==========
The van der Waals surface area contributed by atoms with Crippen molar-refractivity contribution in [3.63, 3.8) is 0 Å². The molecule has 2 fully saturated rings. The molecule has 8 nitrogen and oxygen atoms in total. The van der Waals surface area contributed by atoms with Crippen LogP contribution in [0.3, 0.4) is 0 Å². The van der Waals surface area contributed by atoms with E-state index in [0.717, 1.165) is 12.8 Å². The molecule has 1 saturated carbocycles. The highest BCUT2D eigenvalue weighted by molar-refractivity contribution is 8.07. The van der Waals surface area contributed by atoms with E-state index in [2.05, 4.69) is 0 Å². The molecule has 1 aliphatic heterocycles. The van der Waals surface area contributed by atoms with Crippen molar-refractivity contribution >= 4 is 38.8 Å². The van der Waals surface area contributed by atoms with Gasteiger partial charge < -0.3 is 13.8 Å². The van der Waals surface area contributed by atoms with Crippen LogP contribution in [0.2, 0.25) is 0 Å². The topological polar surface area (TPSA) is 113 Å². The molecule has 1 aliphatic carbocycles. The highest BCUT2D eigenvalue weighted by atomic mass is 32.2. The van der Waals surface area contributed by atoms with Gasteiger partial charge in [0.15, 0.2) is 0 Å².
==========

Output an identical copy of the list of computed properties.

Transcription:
The van der Waals surface area contributed by atoms with Crippen molar-refractivity contribution in [3.63, 3.8) is 0 Å². The molecule has 2 fully saturated rings. The molecule has 8 nitrogen and oxygen atoms in total. The van der Waals surface area contributed by atoms with Crippen LogP contribution in [0.3, 0.4) is 0 Å². The van der Waals surface area contributed by atoms with E-state index in [0.717, 1.165) is 12.8 Å². The molecule has 1 saturated carbocycles. The highest BCUT2D eigenvalue weighted by molar-refractivity contribution is 8.07. The van der Waals surface area contributed by atoms with E-state index in [2.05, 4.69) is 0 Å². The molecule has 1 aliphatic heterocycles. The van der Waals surface area contributed by atoms with Crippen molar-refractivity contribution >= 4 is 38.8 Å². The van der Waals surface area contributed by atoms with Gasteiger partial charge < -0.3 is 13.8 Å². The van der Waals surface area contributed by atoms with Crippen LogP contribution in [0.2, 0.25) is 0 Å². The topological polar surface area (TPSA) is 113 Å². The molecule has 1 aliphatic carbocycles. The highest BCUT2D eigenvalue weighted by atomic mass is 32.2. The van der Waals surface area contributed by atoms with Gasteiger partial charge in [0.15, 0.2) is 0 Å².